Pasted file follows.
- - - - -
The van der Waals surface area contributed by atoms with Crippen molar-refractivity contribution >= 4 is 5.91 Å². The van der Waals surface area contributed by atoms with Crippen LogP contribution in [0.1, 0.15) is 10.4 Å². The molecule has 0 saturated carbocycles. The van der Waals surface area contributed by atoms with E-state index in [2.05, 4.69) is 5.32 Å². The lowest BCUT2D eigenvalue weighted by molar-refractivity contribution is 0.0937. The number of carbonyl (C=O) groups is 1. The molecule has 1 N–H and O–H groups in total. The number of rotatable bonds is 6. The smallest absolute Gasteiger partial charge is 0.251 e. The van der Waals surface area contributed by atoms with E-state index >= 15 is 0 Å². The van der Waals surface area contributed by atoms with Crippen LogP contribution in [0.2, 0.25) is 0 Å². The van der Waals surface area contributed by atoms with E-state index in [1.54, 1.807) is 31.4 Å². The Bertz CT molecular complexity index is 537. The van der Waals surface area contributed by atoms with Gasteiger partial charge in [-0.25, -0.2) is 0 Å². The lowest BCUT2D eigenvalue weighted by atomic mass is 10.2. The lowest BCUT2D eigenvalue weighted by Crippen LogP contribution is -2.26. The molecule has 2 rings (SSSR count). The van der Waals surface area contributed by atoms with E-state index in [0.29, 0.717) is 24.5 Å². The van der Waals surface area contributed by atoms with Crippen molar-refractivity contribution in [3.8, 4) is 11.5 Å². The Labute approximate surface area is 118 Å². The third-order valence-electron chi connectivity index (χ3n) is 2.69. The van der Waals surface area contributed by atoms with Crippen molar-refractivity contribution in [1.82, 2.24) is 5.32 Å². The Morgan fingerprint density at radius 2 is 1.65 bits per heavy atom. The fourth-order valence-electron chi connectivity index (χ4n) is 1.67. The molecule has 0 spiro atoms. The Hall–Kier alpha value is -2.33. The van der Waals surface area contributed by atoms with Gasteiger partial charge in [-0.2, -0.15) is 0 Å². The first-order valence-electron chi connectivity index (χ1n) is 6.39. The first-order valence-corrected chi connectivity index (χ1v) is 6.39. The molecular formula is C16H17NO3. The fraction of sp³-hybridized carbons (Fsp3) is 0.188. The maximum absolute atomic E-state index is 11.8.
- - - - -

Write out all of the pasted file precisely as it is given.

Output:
The van der Waals surface area contributed by atoms with Crippen molar-refractivity contribution >= 4 is 5.91 Å². The van der Waals surface area contributed by atoms with Crippen LogP contribution in [0.1, 0.15) is 10.4 Å². The molecule has 0 saturated carbocycles. The van der Waals surface area contributed by atoms with E-state index in [2.05, 4.69) is 5.32 Å². The lowest BCUT2D eigenvalue weighted by molar-refractivity contribution is 0.0937. The number of carbonyl (C=O) groups is 1. The molecule has 1 N–H and O–H groups in total. The number of rotatable bonds is 6. The smallest absolute Gasteiger partial charge is 0.251 e. The van der Waals surface area contributed by atoms with E-state index >= 15 is 0 Å². The van der Waals surface area contributed by atoms with Crippen LogP contribution in [0.2, 0.25) is 0 Å². The van der Waals surface area contributed by atoms with E-state index in [1.54, 1.807) is 31.4 Å². The Bertz CT molecular complexity index is 537. The van der Waals surface area contributed by atoms with Gasteiger partial charge in [-0.25, -0.2) is 0 Å². The lowest BCUT2D eigenvalue weighted by atomic mass is 10.2. The lowest BCUT2D eigenvalue weighted by Crippen LogP contribution is -2.26. The molecule has 2 rings (SSSR count). The van der Waals surface area contributed by atoms with E-state index in [0.29, 0.717) is 24.5 Å². The van der Waals surface area contributed by atoms with Crippen molar-refractivity contribution in [3.8, 4) is 11.5 Å². The Labute approximate surface area is 118 Å². The third-order valence-electron chi connectivity index (χ3n) is 2.69. The van der Waals surface area contributed by atoms with Crippen molar-refractivity contribution in [1.82, 2.24) is 5.32 Å². The Morgan fingerprint density at radius 2 is 1.65 bits per heavy atom. The fourth-order valence-electron chi connectivity index (χ4n) is 1.67. The molecule has 0 spiro atoms. The Hall–Kier alpha value is -2.33. The van der Waals surface area contributed by atoms with Gasteiger partial charge in [-0.2, -0.15) is 0 Å². The first-order valence-electron chi connectivity index (χ1n) is 6.39. The first-order valence-corrected chi connectivity index (χ1v) is 6.39. The molecular formula is C16H17NO3. The fraction of sp³-hybridized carbons (Fsp3) is 0.188. The maximum absolute atomic E-state index is 11.8.